Most organisations currently have digital skills gaps that are holding back change. In interviews with digital and HR executives, both groups cite the lack of digital skills and values as the biggest barrier to transformation. Governments and corporates alike are moving to close the gap. Earlier this month, the UK government announced plans to train 4 million as part of its new Digital Strategy. And just yesterday, Google announced that it reached its target of training 1 million young Africans on digital technology, with more to come.
Looking into these programs, much of the focus is on the hard skills required in a digital economy – coding, the STEM disciplines. This matters greatly, but we also must acknowledge that a fundamental fluency with digital tools is only half of it. Digital and social technologies create the environment for new ways of working – with profound implications for decision-making, teamwork, and leadership practices. We need to make a hard commitment to developing these “soft” skills if we are to realise the promise of more adaptive, future-fit organisations.
Think Animation Sessions, Not Passive Learning
Richard Saul Wurman, the American architect and graphic artist, reminds us: “Learning is remembering what you are interested in.” We become interested in something when we experience it. That’s why the most effective digital courses are both intellectual and kinetic – one remembers a coding lesson because she built her own app. Companies need a similarly active approach to teaching the soft skills. For example, in our experience, the best way to develop new digital leaders is by giving motivated employees the tools to enact change within their part of the organisation.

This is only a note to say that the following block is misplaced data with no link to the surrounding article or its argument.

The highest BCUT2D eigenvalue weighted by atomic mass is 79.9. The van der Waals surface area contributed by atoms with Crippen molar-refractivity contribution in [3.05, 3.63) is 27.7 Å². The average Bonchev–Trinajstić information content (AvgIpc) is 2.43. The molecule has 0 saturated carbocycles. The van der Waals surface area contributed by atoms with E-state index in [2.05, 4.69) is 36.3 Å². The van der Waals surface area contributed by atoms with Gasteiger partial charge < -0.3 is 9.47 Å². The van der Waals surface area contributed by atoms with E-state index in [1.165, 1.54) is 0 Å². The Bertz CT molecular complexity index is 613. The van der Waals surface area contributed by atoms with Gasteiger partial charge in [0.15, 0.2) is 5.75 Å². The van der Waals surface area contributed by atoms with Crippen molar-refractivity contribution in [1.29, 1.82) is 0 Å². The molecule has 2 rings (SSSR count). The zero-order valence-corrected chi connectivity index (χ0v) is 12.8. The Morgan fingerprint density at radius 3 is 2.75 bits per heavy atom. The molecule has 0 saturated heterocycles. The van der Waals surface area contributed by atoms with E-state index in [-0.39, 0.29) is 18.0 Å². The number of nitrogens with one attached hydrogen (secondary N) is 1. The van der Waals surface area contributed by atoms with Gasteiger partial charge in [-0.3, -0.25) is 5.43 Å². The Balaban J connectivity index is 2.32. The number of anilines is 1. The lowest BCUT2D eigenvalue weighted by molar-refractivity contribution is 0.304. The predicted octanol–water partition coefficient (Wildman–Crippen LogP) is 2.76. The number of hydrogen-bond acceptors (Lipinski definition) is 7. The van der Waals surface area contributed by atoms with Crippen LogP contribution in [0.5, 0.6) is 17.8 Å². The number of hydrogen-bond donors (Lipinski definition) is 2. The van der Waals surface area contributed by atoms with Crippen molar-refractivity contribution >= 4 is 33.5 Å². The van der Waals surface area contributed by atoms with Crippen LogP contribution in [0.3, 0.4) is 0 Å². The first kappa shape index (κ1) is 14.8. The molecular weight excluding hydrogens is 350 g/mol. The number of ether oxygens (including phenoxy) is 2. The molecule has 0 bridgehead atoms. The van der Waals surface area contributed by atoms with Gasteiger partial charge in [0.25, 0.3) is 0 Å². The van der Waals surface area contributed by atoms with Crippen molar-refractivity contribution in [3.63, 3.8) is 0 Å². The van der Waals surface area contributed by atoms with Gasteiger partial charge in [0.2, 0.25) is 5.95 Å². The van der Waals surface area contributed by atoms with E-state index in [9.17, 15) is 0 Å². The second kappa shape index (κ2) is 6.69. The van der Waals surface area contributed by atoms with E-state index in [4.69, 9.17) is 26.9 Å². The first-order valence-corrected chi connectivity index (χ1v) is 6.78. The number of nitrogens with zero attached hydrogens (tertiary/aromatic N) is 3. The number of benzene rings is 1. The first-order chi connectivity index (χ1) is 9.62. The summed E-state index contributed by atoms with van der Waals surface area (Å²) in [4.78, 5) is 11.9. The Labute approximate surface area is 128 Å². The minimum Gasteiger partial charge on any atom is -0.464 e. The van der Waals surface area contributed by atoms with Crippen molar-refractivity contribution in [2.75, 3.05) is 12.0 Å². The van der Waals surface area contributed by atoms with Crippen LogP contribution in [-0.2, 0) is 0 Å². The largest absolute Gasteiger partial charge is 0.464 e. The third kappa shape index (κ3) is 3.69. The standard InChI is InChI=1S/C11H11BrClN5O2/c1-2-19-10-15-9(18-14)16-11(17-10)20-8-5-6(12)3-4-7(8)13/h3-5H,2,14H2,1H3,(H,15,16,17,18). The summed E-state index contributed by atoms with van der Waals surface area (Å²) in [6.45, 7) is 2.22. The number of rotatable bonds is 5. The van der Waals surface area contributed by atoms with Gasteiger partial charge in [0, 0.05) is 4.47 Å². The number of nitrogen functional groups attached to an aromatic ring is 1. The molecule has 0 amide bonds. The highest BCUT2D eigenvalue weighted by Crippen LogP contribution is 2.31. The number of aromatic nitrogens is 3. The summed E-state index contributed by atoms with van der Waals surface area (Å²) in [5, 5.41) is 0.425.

We have thought extensively about the practical ways to start every employee on the journey to digital ways of working. Our research and client work has led us to an approach that melds guided learning with hands-on design sessions. In this environment, people are both exposed to the art of the possible and also directly involved in designing the elements of a digital-first firm – including new structures, practice, culture, and leadership. If you would like to learn more about how to create an action-oriented learning curriculum based on animation sessions, then please let us know!
Some further reading on digital skills:
- Skills trees: a magical mix of game mechanics, professional growth, and business needs
- New apprenticeship programmes prepare employees for jobs of the future
- 39 books that boost your decision-making skills. I use the frameworks from Chip & Dan Heath’s Decisive daily
- The skills necessary for highly effective teams
- The benefits of teaching leadership skills from the bottom up